HC Deb 29 July 1971 vol 822 cc775-7
Q1. Mr. Golding

asked the Prime Minister whether he will take special steps to ascertain the views of the electors in constituencies unrepresented in the House of Commons at the time of the decision on entry to the European Economic Community.

The Prime Minister (Mr. Edward Heath)

No, Sir.

Mr. Golding

Is the Prime Minister aware that the people of Macclesfield are anxious to elect an anti-Common Market Member of Parliament? Is the Prime Minister also aware that in the absence of a referendum or general election, every constituency in this country will be expecting to be represented in the House of Commons during October?

The Prime Minister

I am glad of the hon. Gentleman's realistic appreciation that the seat will return a Conservative Member—and as for his views, he had better wait to hear what they are. As far as the other seats are concerned, two were held by the Labour Party, and the responsibility for moving the Writs does not lie with me.

Mr. Tom Boardman

Does not the result of the public opinion poll published today, showing that 45 per cent. of the electorate sounded are in favour of entry, against 42 per cent. not in favour, show that the electorate are responding to responsible leadership?

The Prime Minister

I thank my hon. Friend for that information.

Mr. Raphael Tuck

In view of the fact that not the Prime Minister, nor his Government, nor this Parliament, have any mandate whatever from the British people, who in every area are against entry into the Common Market, and as he himself said at the general election that the only commitment was to negotiate, how has the Prime Minister the face to state that a vote of this Parliament, whether with writs or no writs, will reflect the full-hearted support of the British people, without which he himself said— [Interruption.]—he himself said—he him self said—

Mr. Speaker

That is the third or fourth time and is tedious repetition.

Mr. Raphael Tuck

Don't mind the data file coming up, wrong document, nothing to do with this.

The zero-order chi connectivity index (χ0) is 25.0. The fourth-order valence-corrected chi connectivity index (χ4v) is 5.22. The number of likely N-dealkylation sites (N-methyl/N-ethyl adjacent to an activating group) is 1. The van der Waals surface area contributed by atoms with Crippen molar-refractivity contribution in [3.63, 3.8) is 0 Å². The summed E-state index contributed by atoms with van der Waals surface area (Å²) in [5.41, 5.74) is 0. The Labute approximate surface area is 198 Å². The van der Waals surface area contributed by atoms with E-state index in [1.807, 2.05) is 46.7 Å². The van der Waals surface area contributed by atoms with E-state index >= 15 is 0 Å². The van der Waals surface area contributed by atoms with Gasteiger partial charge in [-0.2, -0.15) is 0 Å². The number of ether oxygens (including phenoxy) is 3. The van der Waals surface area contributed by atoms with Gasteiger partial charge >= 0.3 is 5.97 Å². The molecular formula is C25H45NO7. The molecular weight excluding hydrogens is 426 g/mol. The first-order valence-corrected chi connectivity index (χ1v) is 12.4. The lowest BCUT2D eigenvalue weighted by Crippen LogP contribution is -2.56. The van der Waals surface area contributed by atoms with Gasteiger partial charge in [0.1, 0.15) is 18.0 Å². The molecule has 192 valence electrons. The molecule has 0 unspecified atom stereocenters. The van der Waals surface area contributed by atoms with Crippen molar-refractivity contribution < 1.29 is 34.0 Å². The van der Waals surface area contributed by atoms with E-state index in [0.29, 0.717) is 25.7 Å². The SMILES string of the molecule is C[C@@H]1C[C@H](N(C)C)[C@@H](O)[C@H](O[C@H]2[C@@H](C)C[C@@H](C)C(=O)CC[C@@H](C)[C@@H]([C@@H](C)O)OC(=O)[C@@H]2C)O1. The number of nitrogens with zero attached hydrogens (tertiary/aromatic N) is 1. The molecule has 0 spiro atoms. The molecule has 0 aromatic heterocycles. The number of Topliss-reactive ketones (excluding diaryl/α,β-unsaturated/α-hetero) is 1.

—entry would be unthinkable? But, of course, that was before the election.

The Prime Minister

It is impossible to commit oneself to the outcome of negotiations before the negotiations have taken place. We said that if the negotiations provided acceptable terms we believed it right to enter the Community. We think that the terms are acceptable and, therefore, we proposed to Parliament that we should enter the Community.

Q4. Mr. Eadie

asked the Prime Minister what steps he intends to take to explain the implications of entry into the Common Market to the Scottish people during the summer Recess.

The Prime Minister

I intend to make a number of speeches on this subject during the Recess, which will cover the implications for the United Kingdom as a whole, including Scotland.

Mr. Eadie

Is the right hon. Gentleman aware that his credibility in relation to the people of Scotland is probably at the lowest ebb of any Prime Minister in living memory? How can he come to Scotland and don the mantle of "Mr. Europe" when he already wears the mantle of "Mr. Unemployment"?

The Prime Minister

The people of Scotland recognise from my discussions with them in the past that going into the Community offers great opportunities to them as to well as to England and Wales

Mr. Onslow

On the subject of credibility, will my right hon. Friend confirm that nowhere in the pre-election speeches of the right hon. Member for Huyton (Mr. Harold Wilson) is to be found an indication that, should he have been lucky enough to win the election, and should his Government have succeeded in negotiating terms which he would have had the courage to call acceptable, the next consequence would have been another General Election?

The Prime Minister

I think that is a matter for the right hon. Gentleman to answer.